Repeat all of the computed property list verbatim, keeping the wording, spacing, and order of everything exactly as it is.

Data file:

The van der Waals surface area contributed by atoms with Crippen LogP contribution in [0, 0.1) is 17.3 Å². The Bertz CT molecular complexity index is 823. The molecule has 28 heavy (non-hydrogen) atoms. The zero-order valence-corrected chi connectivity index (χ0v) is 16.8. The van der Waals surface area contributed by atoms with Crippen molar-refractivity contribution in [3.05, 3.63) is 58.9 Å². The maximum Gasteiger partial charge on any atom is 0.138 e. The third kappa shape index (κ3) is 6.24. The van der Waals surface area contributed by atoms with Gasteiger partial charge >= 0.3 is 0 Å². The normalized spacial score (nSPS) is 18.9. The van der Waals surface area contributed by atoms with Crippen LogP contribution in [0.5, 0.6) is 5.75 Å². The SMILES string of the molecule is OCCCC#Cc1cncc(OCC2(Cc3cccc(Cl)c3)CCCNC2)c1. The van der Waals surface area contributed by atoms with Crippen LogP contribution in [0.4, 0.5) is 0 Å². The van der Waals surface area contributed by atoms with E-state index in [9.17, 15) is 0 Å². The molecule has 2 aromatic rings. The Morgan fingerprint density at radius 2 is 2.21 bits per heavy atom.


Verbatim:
The van der Waals surface area contributed by atoms with Crippen LogP contribution in [0, 0.1) is 17.3 Å². The Bertz CT molecular complexity index is 823. The molecule has 28 heavy (non-hydrogen) atoms. The zero-order valence-corrected chi connectivity index (χ0v) is 16.8. The van der Waals surface area contributed by atoms with Crippen molar-refractivity contribution in [3.05, 3.63) is 58.9 Å². The maximum Gasteiger partial charge on any atom is 0.138 e. The third kappa shape index (κ3) is 6.24. The van der Waals surface area contributed by atoms with Gasteiger partial charge >= 0.3 is 0 Å². The normalized spacial score (nSPS) is 18.9. The van der Waals surface area contributed by atoms with Crippen LogP contribution in [0.5, 0.6) is 5.75 Å². The SMILES string of the molecule is OCCCC#Cc1cncc(OCC2(Cc3cccc(Cl)c3)CCCNC2)c1. The van der Waals surface area contributed by atoms with Crippen LogP contribution in [0.4, 0.5) is 0 Å². The van der Waals surface area contributed by atoms with E-state index in [9.17, 15) is 0 Å². The molecule has 2 aromatic rings. The Morgan fingerprint density at radius 2 is 2.21 bits per heavy atom.